Maruti Gypsy replaced ageing 4×4 vehicles in the Indian Army like Nissan Jonga, and later Mahindra MM540 and MM550
Maruti Gypsy is an iconic vehicle ever since it was first introduced in the country back in 1984. Its compact dimensions and excellent off-roading capabilities, helped it become a favourite of millions over the years. Unfortunately, Maruti had to discontinue Gypsy, due to revised safety norms.
Such is its craze that Gypsy is still a hot seller in the used car market. It has also been a favourite for all three wings of the Indian armed force- Army, Navy and Air Force for more than three decades. Though Gypsy was discontinued for civilans, Maruti continued to supply Gypsy to the armed and paramilitary forces of India as special orders.
Maruti Gypsy replacement in Indian Army
However, it seems that too will come to an end soon. Indian Army along with Navy and Air Force, are looking to replace the Gypsy with a new 4×4. Reports claim that a Request for Proposal (RFP) is set to be placed to the Ministry of Defence (MoD) in coming few months for procurement of new 4×4 vehicles with a soft-top for the Indian army.
Currently, there are 35,000 units of Gypsy in service. All are set to be sold and replaced with a new 4×4; in a phased manner. Last week, the Defence Acquisition Council (DAC), chaired by defence minister Rajnath Singh, cleared the Army’s proposal to acquire Light Vehicles GS 4X4.
Requirements of Army
Reports indicate that the Army has received clearance for purchase of 4,964 such vehicles and more would be bought in phases. After an RFP has been issued, a trial will be conducted to assess which vehicle best matches the needs. Further, DAC also tweaked a requirement for the minimum kerb weight of a vehicle from 500kg to 800kg.
The Army is looking for a soft-top 4×4 that can be used in various topographies like plains, deserts and rugged terrain like the mountains. A soft-top allows soldiers to place rifles, recoilless guns to be mounted besides allowing easy movement of Quick Reaction Teams. It also reduces overall weight of the vehicle significantly.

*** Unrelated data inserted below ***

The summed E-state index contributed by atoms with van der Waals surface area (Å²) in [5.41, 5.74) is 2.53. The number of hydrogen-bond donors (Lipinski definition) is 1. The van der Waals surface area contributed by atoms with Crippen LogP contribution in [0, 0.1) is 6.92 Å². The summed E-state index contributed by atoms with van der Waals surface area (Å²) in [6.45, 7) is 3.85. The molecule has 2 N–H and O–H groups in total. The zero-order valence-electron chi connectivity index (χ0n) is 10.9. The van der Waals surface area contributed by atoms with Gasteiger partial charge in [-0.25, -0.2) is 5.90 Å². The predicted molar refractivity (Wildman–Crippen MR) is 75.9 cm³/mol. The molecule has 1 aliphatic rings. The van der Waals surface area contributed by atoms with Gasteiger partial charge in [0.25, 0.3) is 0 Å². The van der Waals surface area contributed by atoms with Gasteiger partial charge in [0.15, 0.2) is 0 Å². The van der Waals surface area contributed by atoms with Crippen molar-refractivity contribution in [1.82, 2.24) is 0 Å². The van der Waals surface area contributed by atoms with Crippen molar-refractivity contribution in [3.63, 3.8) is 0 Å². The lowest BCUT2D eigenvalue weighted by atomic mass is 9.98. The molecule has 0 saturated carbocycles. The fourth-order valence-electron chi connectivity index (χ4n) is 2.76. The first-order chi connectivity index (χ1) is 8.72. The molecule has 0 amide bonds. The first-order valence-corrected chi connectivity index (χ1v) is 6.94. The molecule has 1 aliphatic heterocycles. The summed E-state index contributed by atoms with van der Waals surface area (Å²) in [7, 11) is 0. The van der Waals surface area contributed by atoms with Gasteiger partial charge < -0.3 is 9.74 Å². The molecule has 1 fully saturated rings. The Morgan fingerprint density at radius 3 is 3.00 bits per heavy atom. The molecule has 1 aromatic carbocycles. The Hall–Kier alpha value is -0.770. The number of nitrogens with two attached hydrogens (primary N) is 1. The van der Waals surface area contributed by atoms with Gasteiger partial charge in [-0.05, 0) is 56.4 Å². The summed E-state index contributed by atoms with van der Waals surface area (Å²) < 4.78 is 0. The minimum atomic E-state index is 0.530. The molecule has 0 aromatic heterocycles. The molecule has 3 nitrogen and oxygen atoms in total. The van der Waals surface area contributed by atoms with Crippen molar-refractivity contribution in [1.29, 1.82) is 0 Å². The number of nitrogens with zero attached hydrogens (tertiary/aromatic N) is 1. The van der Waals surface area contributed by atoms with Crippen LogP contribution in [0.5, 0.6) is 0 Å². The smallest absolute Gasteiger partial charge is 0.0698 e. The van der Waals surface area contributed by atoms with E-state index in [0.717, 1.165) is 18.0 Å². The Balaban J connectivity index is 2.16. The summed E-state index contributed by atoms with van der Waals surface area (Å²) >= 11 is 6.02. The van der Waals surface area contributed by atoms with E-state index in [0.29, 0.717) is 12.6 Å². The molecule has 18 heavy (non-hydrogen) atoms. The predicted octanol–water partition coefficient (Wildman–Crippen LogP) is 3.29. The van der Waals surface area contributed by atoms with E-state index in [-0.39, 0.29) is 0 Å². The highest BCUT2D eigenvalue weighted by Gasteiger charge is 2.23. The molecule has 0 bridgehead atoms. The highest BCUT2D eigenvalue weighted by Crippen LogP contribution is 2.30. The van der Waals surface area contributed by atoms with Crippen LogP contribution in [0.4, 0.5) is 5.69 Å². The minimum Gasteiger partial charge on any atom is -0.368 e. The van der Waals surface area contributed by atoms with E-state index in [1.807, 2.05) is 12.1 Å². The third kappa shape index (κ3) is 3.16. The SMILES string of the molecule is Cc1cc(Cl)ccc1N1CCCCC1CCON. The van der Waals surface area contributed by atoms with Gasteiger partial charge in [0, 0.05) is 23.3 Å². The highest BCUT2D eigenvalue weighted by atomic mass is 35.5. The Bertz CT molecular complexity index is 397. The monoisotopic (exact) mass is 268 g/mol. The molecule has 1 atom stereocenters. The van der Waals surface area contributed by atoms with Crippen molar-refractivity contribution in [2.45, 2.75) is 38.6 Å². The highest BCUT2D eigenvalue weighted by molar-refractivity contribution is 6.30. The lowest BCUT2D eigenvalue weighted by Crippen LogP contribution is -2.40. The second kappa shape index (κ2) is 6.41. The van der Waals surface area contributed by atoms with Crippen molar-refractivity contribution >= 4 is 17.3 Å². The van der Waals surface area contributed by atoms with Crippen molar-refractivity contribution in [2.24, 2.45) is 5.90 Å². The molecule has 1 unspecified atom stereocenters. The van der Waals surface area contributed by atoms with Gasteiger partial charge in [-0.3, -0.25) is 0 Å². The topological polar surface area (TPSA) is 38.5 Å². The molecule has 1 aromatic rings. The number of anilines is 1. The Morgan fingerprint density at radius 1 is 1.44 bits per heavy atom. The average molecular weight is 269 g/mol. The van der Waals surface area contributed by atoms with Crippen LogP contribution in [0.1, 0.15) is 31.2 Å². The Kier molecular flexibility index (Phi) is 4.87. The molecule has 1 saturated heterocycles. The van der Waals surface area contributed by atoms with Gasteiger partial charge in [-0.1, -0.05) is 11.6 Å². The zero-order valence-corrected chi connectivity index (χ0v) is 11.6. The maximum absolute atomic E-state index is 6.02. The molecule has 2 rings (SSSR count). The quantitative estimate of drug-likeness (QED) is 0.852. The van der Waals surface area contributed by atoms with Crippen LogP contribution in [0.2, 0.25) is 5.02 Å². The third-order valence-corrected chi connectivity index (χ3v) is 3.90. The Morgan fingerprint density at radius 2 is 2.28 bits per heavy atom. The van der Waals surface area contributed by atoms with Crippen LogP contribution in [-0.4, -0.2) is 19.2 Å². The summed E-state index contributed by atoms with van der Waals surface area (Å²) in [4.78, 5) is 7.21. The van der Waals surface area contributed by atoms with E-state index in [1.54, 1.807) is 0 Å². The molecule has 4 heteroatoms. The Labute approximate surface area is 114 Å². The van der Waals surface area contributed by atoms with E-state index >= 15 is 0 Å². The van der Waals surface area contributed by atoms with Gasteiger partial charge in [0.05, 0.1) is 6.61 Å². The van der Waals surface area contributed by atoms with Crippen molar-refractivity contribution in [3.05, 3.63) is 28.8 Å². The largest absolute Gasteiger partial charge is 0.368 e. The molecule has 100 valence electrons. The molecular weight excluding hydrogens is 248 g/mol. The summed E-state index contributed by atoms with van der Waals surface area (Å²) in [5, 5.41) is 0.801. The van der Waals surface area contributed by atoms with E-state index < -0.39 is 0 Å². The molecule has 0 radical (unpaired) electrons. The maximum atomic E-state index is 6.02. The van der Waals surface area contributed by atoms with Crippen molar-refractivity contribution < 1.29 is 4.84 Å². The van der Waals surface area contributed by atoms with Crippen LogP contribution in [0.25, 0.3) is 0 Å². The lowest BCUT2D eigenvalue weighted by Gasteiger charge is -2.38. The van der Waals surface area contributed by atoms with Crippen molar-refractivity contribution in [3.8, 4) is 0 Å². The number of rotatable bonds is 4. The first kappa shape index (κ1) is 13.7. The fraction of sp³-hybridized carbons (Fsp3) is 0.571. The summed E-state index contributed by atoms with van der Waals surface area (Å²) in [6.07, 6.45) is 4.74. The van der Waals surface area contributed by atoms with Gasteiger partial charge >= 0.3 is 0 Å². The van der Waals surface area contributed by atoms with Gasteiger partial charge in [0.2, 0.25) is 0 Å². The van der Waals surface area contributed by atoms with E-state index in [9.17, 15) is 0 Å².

The Indian Army is expected to open a tender soon and companies can present a brand new vehicle based on an existing platform. It could be possible where the contract is split between the lowest and second-lowest bidder if both vehicles clear the stringent trials.
Other than Gypsy, Indian Army also employs services of Tata Safari Storme which has also been discontinued from the passenger vehicle market two years ago. In 2017, Army signed a contract with Tata Motors to supply over 3,000 Safari Storme SUVs which primarily have been used as a transport vehicle for senior officials. The hard-top Safari is expected to remain in service for a few more years.
Tata Motors also presented an Army-specific three-door, soft-top Safari Storme at the Defence Expo in Chennai in May 2018. Although this model did not reach production, it could be a possible replacement for the soft-top Maruti Gypsy in the near future. It will be interesting to see what other manufacturers with 4×4 expertise like Mahindra and Force have to offer.